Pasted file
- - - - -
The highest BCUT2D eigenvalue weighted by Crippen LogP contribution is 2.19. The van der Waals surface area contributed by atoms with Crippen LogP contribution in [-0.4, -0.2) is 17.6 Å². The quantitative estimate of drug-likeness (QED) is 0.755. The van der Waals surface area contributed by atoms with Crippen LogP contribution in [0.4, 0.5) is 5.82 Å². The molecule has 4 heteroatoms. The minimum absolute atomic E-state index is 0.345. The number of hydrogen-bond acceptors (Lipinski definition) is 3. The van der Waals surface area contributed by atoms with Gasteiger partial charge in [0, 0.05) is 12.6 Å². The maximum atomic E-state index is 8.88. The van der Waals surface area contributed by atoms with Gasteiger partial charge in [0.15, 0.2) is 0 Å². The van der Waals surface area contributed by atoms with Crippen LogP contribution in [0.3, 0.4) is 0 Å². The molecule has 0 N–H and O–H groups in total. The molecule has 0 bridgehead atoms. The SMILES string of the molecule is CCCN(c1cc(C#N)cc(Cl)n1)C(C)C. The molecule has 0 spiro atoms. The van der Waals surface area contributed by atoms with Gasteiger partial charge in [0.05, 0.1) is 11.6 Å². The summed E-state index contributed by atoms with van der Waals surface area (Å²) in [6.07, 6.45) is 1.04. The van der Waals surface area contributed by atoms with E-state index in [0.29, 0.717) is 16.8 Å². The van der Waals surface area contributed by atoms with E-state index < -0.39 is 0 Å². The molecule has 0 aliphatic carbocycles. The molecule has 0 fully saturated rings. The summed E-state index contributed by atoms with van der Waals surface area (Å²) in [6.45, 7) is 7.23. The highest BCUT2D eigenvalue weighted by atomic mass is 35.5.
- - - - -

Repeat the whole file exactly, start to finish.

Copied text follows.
The highest BCUT2D eigenvalue weighted by Crippen LogP contribution is 2.19. The van der Waals surface area contributed by atoms with Crippen LogP contribution in [-0.4, -0.2) is 17.6 Å². The quantitative estimate of drug-likeness (QED) is 0.755. The van der Waals surface area contributed by atoms with Crippen LogP contribution in [0.4, 0.5) is 5.82 Å². The molecule has 4 heteroatoms. The minimum absolute atomic E-state index is 0.345. The number of hydrogen-bond acceptors (Lipinski definition) is 3. The van der Waals surface area contributed by atoms with Gasteiger partial charge in [0, 0.05) is 12.6 Å². The maximum atomic E-state index is 8.88. The van der Waals surface area contributed by atoms with Gasteiger partial charge in [0.15, 0.2) is 0 Å². The van der Waals surface area contributed by atoms with Crippen LogP contribution in [0.3, 0.4) is 0 Å². The molecule has 0 N–H and O–H groups in total. The molecule has 0 bridgehead atoms. The SMILES string of the molecule is CCCN(c1cc(C#N)cc(Cl)n1)C(C)C. The molecule has 0 spiro atoms. The van der Waals surface area contributed by atoms with Gasteiger partial charge in [0.05, 0.1) is 11.6 Å². The summed E-state index contributed by atoms with van der Waals surface area (Å²) in [6.07, 6.45) is 1.04. The van der Waals surface area contributed by atoms with E-state index in [0.29, 0.717) is 16.8 Å². The van der Waals surface area contributed by atoms with E-state index < -0.39 is 0 Å². The molecule has 0 aliphatic carbocycles. The molecule has 0 fully saturated rings. The summed E-state index contributed by atoms with van der Waals surface area (Å²) in [6.45, 7) is 7.23. The highest BCUT2D eigenvalue weighted by atomic mass is 35.5.